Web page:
In Brief | Nation & World
Conn. fair accident sends kids falling to ground when swing ride loses power; 13 hurt
NORWALK, Conn. — Thirteen children were injured when a festival attraction that swings riders into the air lost power at a community fair in Connecticut on Sunday afternoon, authorities said.
Most of the children suffered minor injuries and were treated at the Oyster Festival in Norwalk, police said. But several others were more seriously hurt and taken to local hospitals, according to authorities.
One hospital reported three in stable condition and another reported three were being evaluated. Victims were also reportedly taken to a third hospital.
It wasn’t clear how far off the ground they were when they fell.
Norwalk police called in the state fire marshal’s office to investigate.
NAACP President Jealous plans to step down after 5 years at civil rights organization
WASHINGTON — Benjamin Jealous, the president and CEO of the National Association for the Advancement of Colored People, said Sunday that he plans to step down at the end of the year.
The Baltimore-based NAACP is the nation’s largest civil rights organization. When Jealous was hired as its president in 2008 at age 35, he became the youngest leader in the group’s history. Over the past five years, the group said its rosters of online activists and donors have grown tremendously.
In a written statement Sunday, Jealous, 40, said he plans to pursue teaching at a university and wants to spend time with his young family.
“The NAACP has always been the largest civil rights organization in the streets, and today it is also the largest civil rights organization online, on mobile and at the ballot box too,” Jealous said. “I am proud to leave the association financially sound, sustainable, focused, and more powerful than ever.”
Jealous plans to step down on Dec. 31. His departure plans were first reported by USA Today.
Russian opposition leader finishes 2nd in strong showing in Moscow mayoral race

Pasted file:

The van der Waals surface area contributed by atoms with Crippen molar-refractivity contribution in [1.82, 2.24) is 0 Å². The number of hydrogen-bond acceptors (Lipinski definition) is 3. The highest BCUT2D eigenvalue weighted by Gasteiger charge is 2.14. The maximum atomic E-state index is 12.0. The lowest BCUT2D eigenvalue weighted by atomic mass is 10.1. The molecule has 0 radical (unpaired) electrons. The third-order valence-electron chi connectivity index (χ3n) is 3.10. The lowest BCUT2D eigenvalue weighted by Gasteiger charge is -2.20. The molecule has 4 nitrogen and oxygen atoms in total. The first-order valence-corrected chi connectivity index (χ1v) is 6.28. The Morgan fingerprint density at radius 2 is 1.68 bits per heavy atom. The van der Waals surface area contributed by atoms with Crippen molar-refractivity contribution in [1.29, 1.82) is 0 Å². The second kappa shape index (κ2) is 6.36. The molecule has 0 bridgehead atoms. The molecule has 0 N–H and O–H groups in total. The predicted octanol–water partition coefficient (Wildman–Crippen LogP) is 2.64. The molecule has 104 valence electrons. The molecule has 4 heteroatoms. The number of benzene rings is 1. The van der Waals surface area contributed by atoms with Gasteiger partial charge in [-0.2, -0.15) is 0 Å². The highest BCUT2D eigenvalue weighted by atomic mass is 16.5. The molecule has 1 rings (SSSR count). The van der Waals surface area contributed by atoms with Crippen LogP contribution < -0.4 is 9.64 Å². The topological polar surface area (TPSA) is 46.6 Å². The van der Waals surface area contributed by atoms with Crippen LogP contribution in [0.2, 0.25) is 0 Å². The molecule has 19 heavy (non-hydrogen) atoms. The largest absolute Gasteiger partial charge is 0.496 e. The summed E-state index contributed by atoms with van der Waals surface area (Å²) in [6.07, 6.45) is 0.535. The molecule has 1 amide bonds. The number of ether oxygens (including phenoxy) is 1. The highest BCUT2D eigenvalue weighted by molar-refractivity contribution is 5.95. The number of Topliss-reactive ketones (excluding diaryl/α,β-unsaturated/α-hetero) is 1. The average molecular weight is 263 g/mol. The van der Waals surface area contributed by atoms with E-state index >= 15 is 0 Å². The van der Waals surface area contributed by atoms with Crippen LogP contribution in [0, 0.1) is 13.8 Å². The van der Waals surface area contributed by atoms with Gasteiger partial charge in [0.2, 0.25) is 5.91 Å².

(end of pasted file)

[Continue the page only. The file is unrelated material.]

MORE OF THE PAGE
MOSCOW — Opposition leader Alexei Navalny swept up far more votes than expected Sunday while finishing second in Moscow’s mayoral election, a pivotal contest that has energized Russia’s small opposition in ways that could pose a risk to the Kremlin in the days and years ahead.
Partial results released early Monday showed Navalny with about 27 percent of the vote, while the Kremlin-backed incumbent, Sergei Sobyanin, held a clear lead with about 52 percent. Exit polls, however, predicted Navalny would get as much as 32 percent.
As the results only began to trickle out two hours after the polls closed, Navalny said he suspected the vote count was being manipulated.
“We don’t recognize the results that are currently being announced, and I would like to say that we won’t give up one vote that we received,” Navalny told reporters at his campaign headquarters late Sunday. “I call on the Kremlin and the mayor’s office to restrain themselves from falsifications.”
The election was being watched for what it bodes for the future of the opposition and for Navalny. He faces time in prison after being convicted of embezzlement in a case seen as part of a Kremlin effort to sideline him, but his strong showing could lead to a shortening of his five-year sentence, if the Kremlin feels this would help defuse discontent.
By wire sources